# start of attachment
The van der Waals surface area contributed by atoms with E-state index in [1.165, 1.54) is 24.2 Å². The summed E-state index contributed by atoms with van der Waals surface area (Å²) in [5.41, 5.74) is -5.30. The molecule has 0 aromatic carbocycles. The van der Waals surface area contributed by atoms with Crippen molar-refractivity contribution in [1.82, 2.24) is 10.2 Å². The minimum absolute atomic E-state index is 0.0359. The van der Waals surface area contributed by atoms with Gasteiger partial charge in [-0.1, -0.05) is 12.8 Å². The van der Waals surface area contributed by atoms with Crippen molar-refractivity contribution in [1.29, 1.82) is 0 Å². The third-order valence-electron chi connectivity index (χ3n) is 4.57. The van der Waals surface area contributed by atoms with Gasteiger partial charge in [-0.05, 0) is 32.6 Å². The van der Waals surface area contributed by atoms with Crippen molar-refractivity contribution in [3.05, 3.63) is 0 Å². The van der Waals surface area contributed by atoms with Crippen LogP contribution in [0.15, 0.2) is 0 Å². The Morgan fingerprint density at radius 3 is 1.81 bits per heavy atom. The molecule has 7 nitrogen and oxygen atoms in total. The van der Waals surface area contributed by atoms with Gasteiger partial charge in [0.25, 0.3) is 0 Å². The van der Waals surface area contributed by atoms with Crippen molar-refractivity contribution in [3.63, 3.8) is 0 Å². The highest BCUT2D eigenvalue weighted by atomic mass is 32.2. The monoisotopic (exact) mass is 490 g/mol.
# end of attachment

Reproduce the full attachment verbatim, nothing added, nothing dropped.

The van der Waals surface area contributed by atoms with E-state index in [1.165, 1.54) is 24.2 Å². The summed E-state index contributed by atoms with van der Waals surface area (Å²) in [5.41, 5.74) is -5.30. The molecule has 0 aromatic carbocycles. The van der Waals surface area contributed by atoms with Crippen molar-refractivity contribution in [1.82, 2.24) is 10.2 Å². The minimum absolute atomic E-state index is 0.0359. The van der Waals surface area contributed by atoms with Gasteiger partial charge in [-0.1, -0.05) is 12.8 Å². The van der Waals surface area contributed by atoms with Crippen molar-refractivity contribution in [1.29, 1.82) is 0 Å². The third-order valence-electron chi connectivity index (χ3n) is 4.57. The van der Waals surface area contributed by atoms with Gasteiger partial charge in [-0.05, 0) is 32.6 Å². The van der Waals surface area contributed by atoms with Crippen molar-refractivity contribution in [3.05, 3.63) is 0 Å². The van der Waals surface area contributed by atoms with Crippen LogP contribution in [0.15, 0.2) is 0 Å². The Morgan fingerprint density at radius 3 is 1.81 bits per heavy atom. The molecule has 7 nitrogen and oxygen atoms in total. The van der Waals surface area contributed by atoms with Gasteiger partial charge in [0.25, 0.3) is 0 Å². The van der Waals surface area contributed by atoms with Crippen molar-refractivity contribution in [3.63, 3.8) is 0 Å². The highest BCUT2D eigenvalue weighted by atomic mass is 32.2. The monoisotopic (exact) mass is 490 g/mol.